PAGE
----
Hong Kong has sought to reassure US tech and social media giants after they threatened to pull out of the city over fears that a new anti-doxxing law will negatively impact free speech in the SAR.

City Chief Executive Carrie Lam said that the concerns raised by Facebook, Twitter and Google were unwarranted and would be proved wrong as the new law takes effect.

Chief Executive Carrie Lam attends a press conference on Covid-19 vaccination on May 31,2021. Photo: GovHK.

In addition, Hong Kong’s Privacy Commissioner, Ada Chung, said officials from the Office of the Privacy Commissioner for Personal Data (PCPD) would meet with representatives of a US tech and social media industry group to hear their concerns.

On Tuesday, Lam said: “It is preferable to be able to assuage concerns and worries during the legislative process but sometimes through practice — such as the national security law forum yesterday — we can see that the national security law did not lead to situations as described by people who smeared it. It is the same for the Personal Data (Privacy) Ordinance.”

The Asia Internet Coalition (AIC), an industry group with members — including Google, Facebook and Twitter — warned the Hong Kong government in a letter that the companies might stop offering services in the city if their employees were made criminally liable for their users’ doxxing behaviour.

The letter called the proposed law a “completely disproportionate and unnecessary response” and said it could harm free expression or make “innocent acts of sharing information online” unlawful.

File photo: Tom Grundy/HKFP.

Doxxing is broadly defined as the act of searching for and publishing private or identifying information about a particular individual on the internet with malicious intent.

Under proposed amendments to the Personal Data Protection Ordinance, which were submitted to the legislature in May, companies which fail to remove doxxing data from their platforms could face a fine of up to HK$100,000 and two years’ imprisonment.

In May, Secretary for Constitutional Affairs Erick Tsang warned that Hong Kong employees of such overseas-based websites could face arrest. Anyone found to have committed doxxing may face a fine of up to HK$1 million and five years in prison.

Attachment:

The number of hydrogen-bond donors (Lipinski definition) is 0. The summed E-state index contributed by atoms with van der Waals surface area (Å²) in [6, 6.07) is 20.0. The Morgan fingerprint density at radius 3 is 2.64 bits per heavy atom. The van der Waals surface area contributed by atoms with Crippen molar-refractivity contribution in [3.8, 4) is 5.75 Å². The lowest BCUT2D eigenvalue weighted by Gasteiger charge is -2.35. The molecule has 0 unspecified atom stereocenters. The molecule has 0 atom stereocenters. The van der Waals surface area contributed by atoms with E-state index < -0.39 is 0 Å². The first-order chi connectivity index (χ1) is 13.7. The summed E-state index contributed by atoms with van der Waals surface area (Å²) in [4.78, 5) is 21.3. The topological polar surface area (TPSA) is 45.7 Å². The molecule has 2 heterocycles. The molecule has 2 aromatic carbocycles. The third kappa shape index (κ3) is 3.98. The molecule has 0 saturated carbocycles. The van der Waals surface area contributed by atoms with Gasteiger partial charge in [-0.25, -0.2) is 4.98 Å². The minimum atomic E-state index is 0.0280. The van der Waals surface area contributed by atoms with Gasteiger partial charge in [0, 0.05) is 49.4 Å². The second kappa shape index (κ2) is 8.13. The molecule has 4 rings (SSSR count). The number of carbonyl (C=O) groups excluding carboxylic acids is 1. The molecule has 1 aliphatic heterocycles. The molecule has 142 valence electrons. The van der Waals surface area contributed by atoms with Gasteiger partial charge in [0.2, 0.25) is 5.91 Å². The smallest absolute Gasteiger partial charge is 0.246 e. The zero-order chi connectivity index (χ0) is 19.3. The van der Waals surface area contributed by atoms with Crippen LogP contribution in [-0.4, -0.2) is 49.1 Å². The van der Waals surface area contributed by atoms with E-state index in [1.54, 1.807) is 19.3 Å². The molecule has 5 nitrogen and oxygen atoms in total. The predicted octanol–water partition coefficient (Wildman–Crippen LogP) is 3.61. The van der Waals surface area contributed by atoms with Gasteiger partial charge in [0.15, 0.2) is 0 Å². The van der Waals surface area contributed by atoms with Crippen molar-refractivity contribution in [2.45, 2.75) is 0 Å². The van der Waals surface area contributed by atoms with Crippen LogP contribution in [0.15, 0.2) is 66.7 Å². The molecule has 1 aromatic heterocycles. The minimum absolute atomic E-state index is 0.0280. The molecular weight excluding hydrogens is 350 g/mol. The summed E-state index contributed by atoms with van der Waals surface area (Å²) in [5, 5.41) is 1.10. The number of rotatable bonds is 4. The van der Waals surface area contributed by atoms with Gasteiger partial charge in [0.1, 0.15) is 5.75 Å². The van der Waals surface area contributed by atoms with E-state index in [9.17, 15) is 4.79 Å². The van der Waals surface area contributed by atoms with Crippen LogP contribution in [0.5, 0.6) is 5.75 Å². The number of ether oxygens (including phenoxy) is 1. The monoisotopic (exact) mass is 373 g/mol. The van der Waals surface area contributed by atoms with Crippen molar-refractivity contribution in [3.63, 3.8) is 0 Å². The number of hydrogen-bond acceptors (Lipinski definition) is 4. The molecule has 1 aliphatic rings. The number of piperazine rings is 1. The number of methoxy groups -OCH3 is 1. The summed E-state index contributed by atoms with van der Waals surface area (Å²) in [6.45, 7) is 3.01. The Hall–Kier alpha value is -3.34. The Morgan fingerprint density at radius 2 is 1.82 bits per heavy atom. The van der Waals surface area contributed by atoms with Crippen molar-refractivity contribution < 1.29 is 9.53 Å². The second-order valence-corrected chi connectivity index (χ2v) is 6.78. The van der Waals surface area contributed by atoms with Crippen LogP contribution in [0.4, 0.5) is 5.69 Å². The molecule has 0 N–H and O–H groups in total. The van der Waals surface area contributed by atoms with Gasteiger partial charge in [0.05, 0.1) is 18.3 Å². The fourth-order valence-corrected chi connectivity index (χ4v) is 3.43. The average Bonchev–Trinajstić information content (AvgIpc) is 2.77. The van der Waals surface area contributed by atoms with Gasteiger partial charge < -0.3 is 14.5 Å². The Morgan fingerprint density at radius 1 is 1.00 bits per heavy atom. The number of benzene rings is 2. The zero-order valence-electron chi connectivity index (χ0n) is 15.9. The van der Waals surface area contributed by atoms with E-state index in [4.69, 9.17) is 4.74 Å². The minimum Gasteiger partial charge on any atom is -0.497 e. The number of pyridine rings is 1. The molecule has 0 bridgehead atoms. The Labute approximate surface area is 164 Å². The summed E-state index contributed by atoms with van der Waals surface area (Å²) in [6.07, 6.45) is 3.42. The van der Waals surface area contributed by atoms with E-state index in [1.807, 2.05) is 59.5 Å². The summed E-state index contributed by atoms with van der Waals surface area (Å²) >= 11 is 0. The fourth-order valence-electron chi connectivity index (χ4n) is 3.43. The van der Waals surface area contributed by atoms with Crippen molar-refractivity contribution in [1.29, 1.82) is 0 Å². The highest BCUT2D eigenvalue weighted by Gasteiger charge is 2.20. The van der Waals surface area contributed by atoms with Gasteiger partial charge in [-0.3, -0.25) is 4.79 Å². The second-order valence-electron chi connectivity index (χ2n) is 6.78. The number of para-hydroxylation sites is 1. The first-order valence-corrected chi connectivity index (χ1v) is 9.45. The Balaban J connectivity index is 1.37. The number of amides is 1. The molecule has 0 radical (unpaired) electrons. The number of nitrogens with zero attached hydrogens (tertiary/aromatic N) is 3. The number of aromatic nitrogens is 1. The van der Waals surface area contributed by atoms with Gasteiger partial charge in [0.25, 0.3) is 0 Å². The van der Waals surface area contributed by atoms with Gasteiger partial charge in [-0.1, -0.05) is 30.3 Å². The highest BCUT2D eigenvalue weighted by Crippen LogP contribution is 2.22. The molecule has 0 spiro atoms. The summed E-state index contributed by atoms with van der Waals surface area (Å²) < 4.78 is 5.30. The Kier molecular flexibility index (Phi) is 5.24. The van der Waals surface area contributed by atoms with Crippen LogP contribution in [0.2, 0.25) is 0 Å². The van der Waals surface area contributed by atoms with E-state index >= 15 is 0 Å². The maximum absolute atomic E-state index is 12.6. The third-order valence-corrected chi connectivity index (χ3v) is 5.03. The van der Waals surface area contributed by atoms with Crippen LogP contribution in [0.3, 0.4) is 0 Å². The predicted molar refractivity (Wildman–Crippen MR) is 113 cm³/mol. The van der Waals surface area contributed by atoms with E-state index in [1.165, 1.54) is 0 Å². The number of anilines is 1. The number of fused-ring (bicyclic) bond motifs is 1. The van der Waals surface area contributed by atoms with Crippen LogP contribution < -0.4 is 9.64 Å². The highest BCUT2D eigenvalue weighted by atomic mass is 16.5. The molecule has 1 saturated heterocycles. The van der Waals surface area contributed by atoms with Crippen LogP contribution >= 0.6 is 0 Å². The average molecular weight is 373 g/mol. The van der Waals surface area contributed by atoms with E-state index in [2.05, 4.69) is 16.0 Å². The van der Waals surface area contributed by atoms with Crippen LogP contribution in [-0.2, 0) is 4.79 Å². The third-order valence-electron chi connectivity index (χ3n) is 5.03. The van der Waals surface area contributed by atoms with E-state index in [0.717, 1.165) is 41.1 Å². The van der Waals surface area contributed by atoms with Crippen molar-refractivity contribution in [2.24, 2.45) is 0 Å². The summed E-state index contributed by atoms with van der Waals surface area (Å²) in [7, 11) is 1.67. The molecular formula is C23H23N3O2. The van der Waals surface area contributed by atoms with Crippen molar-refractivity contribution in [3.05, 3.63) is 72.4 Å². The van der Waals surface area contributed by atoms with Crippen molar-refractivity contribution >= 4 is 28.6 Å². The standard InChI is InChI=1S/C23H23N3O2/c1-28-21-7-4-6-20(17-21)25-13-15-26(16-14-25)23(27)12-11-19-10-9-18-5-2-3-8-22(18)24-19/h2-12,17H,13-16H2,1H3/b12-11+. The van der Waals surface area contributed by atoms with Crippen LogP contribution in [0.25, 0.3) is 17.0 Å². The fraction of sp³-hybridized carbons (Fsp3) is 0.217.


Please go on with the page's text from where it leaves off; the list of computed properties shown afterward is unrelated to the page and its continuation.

“Our goal is to stem doxxing behaviour and to empower the Privacy Commissioner for Personal Data to take enforceable action, that’s all. But if some web service companies show concern, I believe the PCPD will be happy to meet with them and hear out their concerns,” said Lam.

Meeting with AIC

Meanwhile, in a statement, Privacy Commissioner Ada Chung said that she will meet with representatives from the AIC “to better understand its views” while maintaining that the amendments “will not have any bearing on free speech.”

Office of the Privacy Commissioner for Personal Data. Photo: PCPD, via Wikimedia Commons.

A statement issued by Chung’s office on Monday said a survey it commissioned showed about two-thirds of respondent groups and individuals supported rules that will curb doxxing, including empowering itself to removing doxxing content from websites and initiate criminal prosecutions.

“The government’s aim is to complete the drafting of the amendments and introduce the Amendment Bill for the scrutiny of the Legislative Council within this legislative session,” the statement read.

Selina Cheng

Selina Cheng is a Hong Kong journalist who previously worked with HK01, Quartz and AFP Beijing. She also covered the Umbrella Movement for AP and reported for a newspaper in France. Selina has studied investigative reporting at the Columbia Journalism School.